Military judge Army Col. Denise Lind, who also presided over the closed pretrial hearings, has denied public access to testimony by some of the 24 witnesses in order to protect “classified information.” Defense lawyers offered alternatives to closing public accesses, but Judge Lind found those alternatives to be insufficient to guard the overriding interest of secrecy. Others have argued that Judge Lind’s confidentiality measures are designed to “minimize distractions and maintain law-and-order.” Eugene Fidell, who teaches military law at Yale Law School stated “people do occasionally act out in courtrooms, both spectators or witnesses or the accused, but I’m sure that the Army knows how to maintain order, and I’m not sure that it’s necessary to do it with as heavy a hand as seems to be implied here.”
What is the Government Afraid Of?
Even if we accept that criminal cases in military courts can be closed more easily than civilian courts, it does not appear that there is strong justification for closure in the Manning trial. Chase Madar of The Nation, pointed out seven myths that have surrounded Manning’s release of sensitive documents, his prosecution, and the media’s coverage of these events. He reports the fact that none of the documents Manning released were “top secret.” In fact, “more than half of the diplomatic cables are not classified in any way, and neither was the infamous helicopter gunfight video that shows an Apache gunship slaughtering a dozen Iraqis, including two Reuters news agency employees.”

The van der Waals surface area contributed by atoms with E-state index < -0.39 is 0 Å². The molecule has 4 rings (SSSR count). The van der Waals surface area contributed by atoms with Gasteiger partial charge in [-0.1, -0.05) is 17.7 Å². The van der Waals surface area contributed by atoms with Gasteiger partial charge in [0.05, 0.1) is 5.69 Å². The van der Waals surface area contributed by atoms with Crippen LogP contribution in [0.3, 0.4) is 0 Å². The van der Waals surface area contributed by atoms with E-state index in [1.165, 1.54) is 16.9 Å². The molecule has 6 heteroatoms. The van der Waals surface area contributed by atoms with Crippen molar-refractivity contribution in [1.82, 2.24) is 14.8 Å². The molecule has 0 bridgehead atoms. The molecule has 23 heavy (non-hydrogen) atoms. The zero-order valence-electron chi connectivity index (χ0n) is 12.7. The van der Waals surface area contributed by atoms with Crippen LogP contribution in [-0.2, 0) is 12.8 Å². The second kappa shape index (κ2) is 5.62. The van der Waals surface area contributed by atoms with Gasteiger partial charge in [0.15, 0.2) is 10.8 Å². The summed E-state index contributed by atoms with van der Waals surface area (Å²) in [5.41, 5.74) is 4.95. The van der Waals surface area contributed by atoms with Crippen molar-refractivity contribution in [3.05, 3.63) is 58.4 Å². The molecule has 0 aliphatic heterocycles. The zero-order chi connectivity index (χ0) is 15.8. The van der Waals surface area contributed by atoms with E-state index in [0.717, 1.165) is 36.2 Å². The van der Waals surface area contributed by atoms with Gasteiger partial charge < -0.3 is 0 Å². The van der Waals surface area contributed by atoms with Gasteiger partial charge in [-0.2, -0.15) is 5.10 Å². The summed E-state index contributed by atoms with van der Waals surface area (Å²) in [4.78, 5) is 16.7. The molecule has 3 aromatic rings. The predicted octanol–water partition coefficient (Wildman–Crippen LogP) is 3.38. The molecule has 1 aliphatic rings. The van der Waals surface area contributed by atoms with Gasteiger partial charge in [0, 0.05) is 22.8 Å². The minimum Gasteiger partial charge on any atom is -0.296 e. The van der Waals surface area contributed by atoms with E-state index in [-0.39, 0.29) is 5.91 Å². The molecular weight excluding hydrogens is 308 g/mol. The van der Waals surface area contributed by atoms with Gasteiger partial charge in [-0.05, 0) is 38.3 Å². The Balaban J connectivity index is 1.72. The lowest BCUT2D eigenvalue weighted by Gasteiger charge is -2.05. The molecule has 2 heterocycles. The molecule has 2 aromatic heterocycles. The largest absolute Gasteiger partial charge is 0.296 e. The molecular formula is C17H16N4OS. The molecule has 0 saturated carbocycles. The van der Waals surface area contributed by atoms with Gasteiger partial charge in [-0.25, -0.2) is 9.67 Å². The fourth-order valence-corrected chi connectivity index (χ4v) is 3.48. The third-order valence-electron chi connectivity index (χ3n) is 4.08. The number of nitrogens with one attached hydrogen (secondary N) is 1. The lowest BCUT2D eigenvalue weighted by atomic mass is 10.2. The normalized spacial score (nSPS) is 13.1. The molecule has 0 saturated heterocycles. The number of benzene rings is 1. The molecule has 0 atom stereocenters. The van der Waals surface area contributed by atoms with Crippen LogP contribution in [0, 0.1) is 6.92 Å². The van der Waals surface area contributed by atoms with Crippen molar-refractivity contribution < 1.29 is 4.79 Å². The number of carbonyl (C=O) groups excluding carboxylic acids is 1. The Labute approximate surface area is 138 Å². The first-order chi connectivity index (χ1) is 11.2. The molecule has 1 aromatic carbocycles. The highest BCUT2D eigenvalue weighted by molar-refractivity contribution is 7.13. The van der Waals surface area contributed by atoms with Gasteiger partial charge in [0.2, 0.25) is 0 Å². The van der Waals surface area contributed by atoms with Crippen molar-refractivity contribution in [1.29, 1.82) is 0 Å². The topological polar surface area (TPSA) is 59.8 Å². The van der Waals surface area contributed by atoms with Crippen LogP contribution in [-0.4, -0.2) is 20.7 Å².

Secondly, Madar asserts that there is no evidence to prove that Manning’s leaks resulted in the death of any American or damage to national interests. If the information released by Manning was not so secret and did not result in any destruction of American lives or interests, why must his trial involve evidence so secret that it warrants public closure?